The La2CuO4 cathode composite was a mixture of La2CuO4, electrolyte, and carbon black, made to optimize ionic and electronic conductivities. To ensure that La2CuO4 was not modified within the cathode composite due to sample preparations or heating during charging, the structural parameters of the parent oxide, the as-prepared cathode composite, and a heated cathode composite were compared. The La2CuO4 unit-cell parameters of these samples did not differ significantly from each other (0.07% or less), showing that La2CuO4 is stable in the cell environment. However, after the cathode preparation by ball milling, the crystallite size of La2CuO4 did reduce to about one third of the original, as-synthesized sample (100–150 nm, based on Rietveld refinement). Figure 2(a) shows x-ray diffraction (XRD) and Rietveld refinement results for a cathode composite, which was held at 170 °C for 5 days, but not charged: only the electrolyte and La2CuO4 reflections are visible with no indications of other phases or changes in the La2CuO4 structure.
To study the electrochemical fluorination process of La2CuO4, cycling voltammetry measurements were first done on several La2CuO4|La0.9Ba0.1F2.9|Pb–PbF2 cells. Figure 3 shows cyclic voltammograms of two measurements done using different switching potentials, both for three cycles. The open-circuit voltage was 0.30–0.33 V vs Pb/PbF2. A broad peak can be seen at 0.78 V in the forward direction of the first cycle, which we assign to the intercalation of fluoride ions into La2CuO4. This peak is partially overlapped by a larger peak with a maximum at 1.62 V, which is caused by the fluorination of the carbon additive in the cathode composite; this has previously been observed by Nowroozi et al.42–44 for similar cells using LaSrMnO4, La2CoO4, or La2NiO4 cathodes. The carbon fluorination is not reversible, as shown by the lack of a corresponding peak in the backward direction. When the cell potential is swept above the carbon fluorination peak before switching direction (∼1.8 V vs Pb/PbF2), a broad peak is seen at 0.36 V in the backward direction, belonging to the deintercalation of fluoride ions from La2CuO4. The peak current is much higher than that of the fluorination peak at 0.78 V (6.3 vs 4.3 μA), which may indicate partial defluorination of the carbon additive or other side reactions taking place during discharging. Using a lower switching potential of ∼1.0 V vs Pb/PbF2, above the La2CuO4 fluorination peak, but below the maximum of the carbon fluorination peak (inset, Fig. 3), a clearer peak corresponding to the La2CuO4 defluorination can be seen at 0.32 V in the backward direction. Here, the peak currents are equal in both directions, showing improved reversibility of the La2CuO4 fluorination/defluorination process. Thus, both the electrochemical intercalation and deintercalation of fluoride ions to/from La2CuO4 are possible. However, regardless of the switching potential, both the fluorination and defluorination peaks disappeared with additional cycling, showing poor repeatability after the first charge–discharge cycle. Limiting the charging/discharging to a narrower potential range might improve the cell cyclability, as has been demonstrated by Nowroozi et al.44 in the case of La2NiO4 cathodes, but was not considered in the present study.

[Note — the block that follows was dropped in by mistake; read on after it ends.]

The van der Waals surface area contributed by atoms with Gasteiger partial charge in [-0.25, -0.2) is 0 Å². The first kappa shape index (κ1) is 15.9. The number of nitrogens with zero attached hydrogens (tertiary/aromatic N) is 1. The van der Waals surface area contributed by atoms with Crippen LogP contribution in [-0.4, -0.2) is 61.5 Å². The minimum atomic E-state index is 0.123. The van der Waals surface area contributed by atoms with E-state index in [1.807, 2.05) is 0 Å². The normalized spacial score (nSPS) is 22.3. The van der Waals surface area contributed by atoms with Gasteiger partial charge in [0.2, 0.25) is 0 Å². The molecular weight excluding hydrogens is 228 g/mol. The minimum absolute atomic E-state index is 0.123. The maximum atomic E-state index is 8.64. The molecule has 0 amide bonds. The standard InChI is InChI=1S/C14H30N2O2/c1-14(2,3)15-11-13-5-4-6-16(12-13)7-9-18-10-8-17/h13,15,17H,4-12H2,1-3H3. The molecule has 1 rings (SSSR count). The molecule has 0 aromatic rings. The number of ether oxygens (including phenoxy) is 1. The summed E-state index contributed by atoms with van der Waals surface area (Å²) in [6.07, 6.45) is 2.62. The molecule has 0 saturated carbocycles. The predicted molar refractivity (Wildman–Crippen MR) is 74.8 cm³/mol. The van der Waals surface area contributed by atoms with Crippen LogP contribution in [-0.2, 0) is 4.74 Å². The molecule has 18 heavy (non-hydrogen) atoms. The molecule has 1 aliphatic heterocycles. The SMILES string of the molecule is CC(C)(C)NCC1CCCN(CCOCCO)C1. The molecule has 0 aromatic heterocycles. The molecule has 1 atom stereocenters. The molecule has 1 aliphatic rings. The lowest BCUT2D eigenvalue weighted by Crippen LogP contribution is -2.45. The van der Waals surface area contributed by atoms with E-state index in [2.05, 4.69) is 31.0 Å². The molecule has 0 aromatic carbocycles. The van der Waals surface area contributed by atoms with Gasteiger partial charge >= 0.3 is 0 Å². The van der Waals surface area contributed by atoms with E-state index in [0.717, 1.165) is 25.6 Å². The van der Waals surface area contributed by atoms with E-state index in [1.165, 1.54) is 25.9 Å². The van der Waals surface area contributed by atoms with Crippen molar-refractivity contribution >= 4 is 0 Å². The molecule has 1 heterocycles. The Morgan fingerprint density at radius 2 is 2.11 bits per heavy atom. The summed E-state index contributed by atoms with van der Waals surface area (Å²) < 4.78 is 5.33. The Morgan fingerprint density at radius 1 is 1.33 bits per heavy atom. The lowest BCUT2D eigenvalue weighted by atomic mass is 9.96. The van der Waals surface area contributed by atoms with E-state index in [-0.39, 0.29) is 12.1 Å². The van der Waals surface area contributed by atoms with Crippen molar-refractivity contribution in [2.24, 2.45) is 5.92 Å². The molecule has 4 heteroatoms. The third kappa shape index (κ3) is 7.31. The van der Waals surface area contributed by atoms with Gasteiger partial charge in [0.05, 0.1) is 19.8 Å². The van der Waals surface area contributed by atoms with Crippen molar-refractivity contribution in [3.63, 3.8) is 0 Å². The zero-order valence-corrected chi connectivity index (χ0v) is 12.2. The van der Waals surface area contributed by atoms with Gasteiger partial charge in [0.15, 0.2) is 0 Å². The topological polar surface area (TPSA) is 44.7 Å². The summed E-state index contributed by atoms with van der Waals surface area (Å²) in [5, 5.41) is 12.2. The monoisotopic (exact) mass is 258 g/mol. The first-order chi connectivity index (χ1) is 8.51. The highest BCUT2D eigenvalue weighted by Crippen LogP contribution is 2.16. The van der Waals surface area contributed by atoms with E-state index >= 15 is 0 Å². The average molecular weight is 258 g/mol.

The electrochemical fluorination of La2CuO4 was done by galvanostatic charging. Figure 4 shows a representative charging curve of a La2CuO4|La0.9Ba0.1F2.9|Pb–PbF2 cell. Here, we plot the charging curve as a function of the transferred F− ions per La2CuO4 unit available in the cathode composite (mole per mole), as calculated from the charged capacity. It should be noted that due to a possible overlap with the carbon fluorination or other side reactions, the amount of transferred F− does not necessarily correspond to the amount of F− intercalated into La2CuO4, at least in the case of cells charged to high potentials. However, it does correspond to the maximum possible amount of F− in the La2CuO4Fx structure, i.e., the upper limit of x. As is seen in Fig. 4, in the beginning of the charging process, the cells showed a rapid increase in potential and then a plateau at 0.60–0.72 V. After the transfer of ∼0.04 F−, the cell potential began to gradually rise, leading to a long plateau at 0.95–1.20 V. This plateau extended from ∼0.10 to ∼1.80 transferred F−, after which the potential rose again in two steps and then began to rise linearly until at least 3 V (corresponding to 4 F− transferred per La2CuO4, not shown). The plateaus above 1 V may have overlap with the carbon fluorination, as indicated by the cyclic voltammetry and also found in the case of other similar cathode materials.42–44